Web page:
Connolly scored 15 goals in 66 regular season games for the Capitals this season.

In other Capitals lineup news, there is no change in the status of defenseman Karl Alzner as he will remain out of the lineup. He has been sidelined since Game 3 of their first-round series against the Toronto Maple Leafs with an upper-body injury. Nate Schmidt will continue to take his place.

Scott Darling trade ‘worth the risk’ for Hurricanes

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The Carolina Hurricanes made a somewhat surprising move on Friday night when they acquired goaltender Scott Darling from the Chicago Blackhawks in exchange for a third-round draft pick in 2017.

On the surface it looks like a good move for both the team and the player. Goaltending has been a major thorn in the Hurricanes’ side for several years now, while Darling has probably earned the opportunity to be a No. 1 goalie in the NHL after performing extremely well as Corey Crawford‘s backup in Chicago.

The risk for the Hurricanes is that Darling will be an unrestricted free agent on July 1, and they will have to get him signed to a new contract before then to avoid potentially losing him (and the third-round pick they sent to Chicago) for nothing.

Shortly after the trade on Friday, Hurricanes general manager Ron Francis said all of that was worth the risk because the team has accumulated so many draft picks in this year’s class.

“This is a bit of a gamble but one we believed was worth taking,” Francis told Chip Alexander of the News & Observer. “This is why we accumulated these picks and we still have 10 left. It was worth the risk.”

He added that they would “like to get something done sooner rather than later.”

The duo of Cam Ward and Eddie Lack finished the 2016-17 season with a .901 save percentage, 26th in the NHL. The Hurricanes have finished higher than 25th just once in the past five years. The Hurricanes have solid young core of talent in place and a defense that allowed the fifth fewest shots on goal in the entire league this season. Solidifying the goaltending position would go a long way toward ending the team’s current eight year playoff drought.

 

2017 Stanley Cup Playoffs schedule for Saturday, April 29

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The second round of the 2017 Stanley Cup playoff continues on Saturday with a pair of games on NBC.

All of the action starts at 3 p.m. ET when the New York Rangers try to even their series against the Ottawa Senators. Later, the Pittsburgh Penguins look to take a 2-0 series lead against the Washington Capitals at 8 p.m. ET.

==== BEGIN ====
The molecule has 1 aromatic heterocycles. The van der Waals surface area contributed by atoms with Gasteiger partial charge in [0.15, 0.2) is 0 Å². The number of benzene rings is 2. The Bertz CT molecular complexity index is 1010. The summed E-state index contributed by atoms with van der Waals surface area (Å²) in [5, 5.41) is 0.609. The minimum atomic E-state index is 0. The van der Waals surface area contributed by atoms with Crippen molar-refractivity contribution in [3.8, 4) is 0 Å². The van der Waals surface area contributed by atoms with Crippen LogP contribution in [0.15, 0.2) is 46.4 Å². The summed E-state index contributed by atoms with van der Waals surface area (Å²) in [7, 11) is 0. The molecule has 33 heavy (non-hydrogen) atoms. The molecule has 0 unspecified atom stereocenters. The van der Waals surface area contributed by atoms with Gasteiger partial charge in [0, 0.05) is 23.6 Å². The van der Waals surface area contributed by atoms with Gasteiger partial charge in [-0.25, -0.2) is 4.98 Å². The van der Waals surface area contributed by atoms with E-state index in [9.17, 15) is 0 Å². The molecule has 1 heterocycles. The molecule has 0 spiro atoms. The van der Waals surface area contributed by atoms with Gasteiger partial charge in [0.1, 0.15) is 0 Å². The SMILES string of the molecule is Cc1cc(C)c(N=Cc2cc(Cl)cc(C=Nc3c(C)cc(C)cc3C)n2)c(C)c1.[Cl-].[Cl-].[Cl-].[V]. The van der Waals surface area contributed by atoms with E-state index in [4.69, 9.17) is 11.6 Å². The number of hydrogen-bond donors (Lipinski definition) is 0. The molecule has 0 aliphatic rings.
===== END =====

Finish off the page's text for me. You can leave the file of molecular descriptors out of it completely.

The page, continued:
Here is all of the information you need for today’s games.

New York Rangers vs. Ottawa Senators

Time: 3:00 p.m. ET

Network: NBC (Stream Online Here)

Announcers: John Forslund, Brian Boucher

Pittsburgh Penguins vs. Washington Capitals

Time: 8:00 p.m. ET

Network: NBC (Stream Online Here)

Announcers: Mike Emrick, Ed Olczyk, Pierre McGuire

Talbot torments Ducks as Oilers take 2-0 series lead

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Those who vehemently argued for Cam Talbot being a Vezina finalist likely felt vindicated tonight (even if postseason results don’t factor into the voting).

In Game 1, Leon Draisaitl stole the show. Talbot was the standout of Game 2, snubbing a steady Ducks threat as Edmonton won 2-1 on Friday.

And, just like that, the Oilers are up 2-0 in their second-round series against the Anaheim Ducks. Better yet for this young group: the venue shifts to what’s likely to be a rowdy scene in Edmonton for Games 3 and 4.

The tone was set when Andrej Sekera scored just 65 seconds into the contest. That said, the Oilers could have sulked when a would-be 2-0 goal was called off (and they had to kill a penalty). Instead, they just kept battling, even after Jakob Silfverberg ended Talbot’s shutout bit with a laser beam on the power play.

Speaking of the power play, the Oilers managed to match the Ducks (1-for-4 each on the PP), even as Talbot faced 12 shots on goal during Anaheim’s power-play opportunities.

Talbot ultimately made 39 of 40 stops, and while the Ducks kept Connor McDavid from scoring, number 97 sure looked speedy and dangerous at times in Game 2.

Anaheim came into the second round with home-ice advantage through the West side of the playoffs, seemingly enjoying a golden opportunity when other conference powers fell. Instead, it’s looking like the Oilers might just have a chance to prove that they’re big-time contenders, too.

Game 3 airs on NBCSN at 7 p.m. ET on Sunday. You can watch online and via the NBC Sports App; click here for the livestream.